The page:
Coping with News Negativity – Emotion Regulation as a Remedy in Times of Crisis

by Lina Buttgereit

Thesis supervisor: Dr. B.N. Bakker

Today’s information ecosystem of push notifications and constant news availability makes it nearly impossible to escape negativity and threats in everyday life, leaving many people feeling powerless and overloaded (Tsakiris, 2020). Thus, it is unsurprising that a significant share of people (temporarily) avoids the news to preserve their mental wellbeing (Skovsgaard & Andersen, 2020). At the same time, however, some regular news users seem to handle the recurring negativity better.

With this study, I investigated an explanation for these different patterns by turning to emotion regulation as one possible way to understand how outcomes of news use can differ across individuals. Emotion regulation is the process of modifying emotional experiences and expressions (Gross, 2008). Regulating one’s emotions can be a powerful tool to reduce negative affect and arousal elicited through negativity and to uphold a healthy level of mental wellbeing (Bebko et al., 2011). Importantly, though, other strategies, such as the suppression of emotions, can also backfire and make people feel worse (Guassi Moreira et al., 2021).

This study aimed to find out whether the use of specific emotion regulation strategies in response to negative news is associated with wellbeing, perceived arousal, negative valence, and news use frequency.

 I focused on the following strategies:

  1. Cognitive Reappraisal
  • Cognitive efforts to alter an appraised threatening and negative subjective experience (e.g. “downplaying”)
  1. Selective Attention
  •     Deploying one’s attention through focusing solely on the information provided in the news while trying not to pay attention to its emotional aspects.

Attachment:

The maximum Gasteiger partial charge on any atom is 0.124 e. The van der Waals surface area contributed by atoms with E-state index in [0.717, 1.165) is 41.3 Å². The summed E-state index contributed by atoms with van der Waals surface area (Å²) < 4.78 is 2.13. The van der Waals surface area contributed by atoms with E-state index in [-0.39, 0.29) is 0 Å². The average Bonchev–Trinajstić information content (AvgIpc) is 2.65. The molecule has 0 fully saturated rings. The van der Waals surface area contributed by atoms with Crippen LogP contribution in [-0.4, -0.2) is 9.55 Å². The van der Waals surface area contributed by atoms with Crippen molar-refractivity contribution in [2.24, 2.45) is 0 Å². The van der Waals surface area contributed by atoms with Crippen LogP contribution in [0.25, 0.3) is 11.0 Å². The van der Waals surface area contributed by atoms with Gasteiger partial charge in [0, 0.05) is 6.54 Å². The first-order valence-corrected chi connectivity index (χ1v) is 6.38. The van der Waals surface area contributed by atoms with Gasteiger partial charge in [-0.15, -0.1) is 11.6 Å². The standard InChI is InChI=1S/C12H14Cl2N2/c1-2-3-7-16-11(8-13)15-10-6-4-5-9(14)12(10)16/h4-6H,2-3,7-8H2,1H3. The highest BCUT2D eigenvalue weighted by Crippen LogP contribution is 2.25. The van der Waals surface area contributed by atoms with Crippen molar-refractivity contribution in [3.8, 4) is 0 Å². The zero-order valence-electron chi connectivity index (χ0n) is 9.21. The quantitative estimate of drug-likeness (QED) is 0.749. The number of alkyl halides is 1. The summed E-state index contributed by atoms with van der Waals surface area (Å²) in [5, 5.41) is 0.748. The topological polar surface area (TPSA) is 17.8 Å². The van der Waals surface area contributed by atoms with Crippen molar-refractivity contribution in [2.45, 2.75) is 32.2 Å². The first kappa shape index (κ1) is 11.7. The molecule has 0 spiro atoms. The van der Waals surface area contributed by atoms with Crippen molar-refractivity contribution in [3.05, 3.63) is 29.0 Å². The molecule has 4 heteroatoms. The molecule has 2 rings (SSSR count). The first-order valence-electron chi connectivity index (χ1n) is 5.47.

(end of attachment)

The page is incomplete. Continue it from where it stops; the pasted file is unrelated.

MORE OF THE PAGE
1. Distraction
  • Directing attention to thoughts or tasks that are unrelated to the negative experience after exposure
  1. Expressive Suppression
  • Efforts to keep negative emotions from being displayed on the outside (i.e. hiding one’s emotions)
  1. Emotional Acceptance  
  • Acknowledging and accepting one’s negative emotions without purposefully trying to alter them.


Table 1 below displays the directions of expected relationships and highlights which of the hypotheses could be supported.



The study applied a quasi-experience sampling method (ESM) design over

the course of eight days using the research app Expiwell. A total of 120 participants were asked to respond to two surveys per day; one in the morning and one in the evening. The surveys documented the participants’ news seeking behavior as well as their emotions, wellbeing, and emotion regulation strategies in response to exposure to negative news. The repeated measurements went beyond random snapshots of the participants’ lives and allowed for analyses not only between participants but also to capture naturally occurring intra-individual variation. Moreover, surveying respondents within short time frames after news use ensured that participants did not have to rely on their long-term memory.

 Results and Implications

Results show that cognitive reappraisal in response to negative news was associated with increased mental wellbeing and decreased perceived physical arousal.

Moreover, the use of selective attention to negative news was associated with decreased perceived physical arousal and negative valence, as well as increased mental wellbeing. Thus, some people may be capable of focusing on the information of news without paying attention to its negative emotional impact, and hence may not be processing the negative emotional implications behind the news. These results are interesting when interpreted in light of prior research, which indicates that there are substantial inter-individual variances when it comes to a negativity bias (Soroka et al., 2019). Lastly, the study found that those who tend to be more accepting of their emotions were also those who tend to consume the news most often.

In line with the assumptions of the differential susceptibility to media effects model, these findings offer some evidence that there exists a stage between media use and media response that can successfully alter the emotional and excitative responses to media products, and that may also (positively) impact mental wellbeing. Future research in the context of news use will benefit from further investigating how emotion regulation may help individuals cope with news negativity better.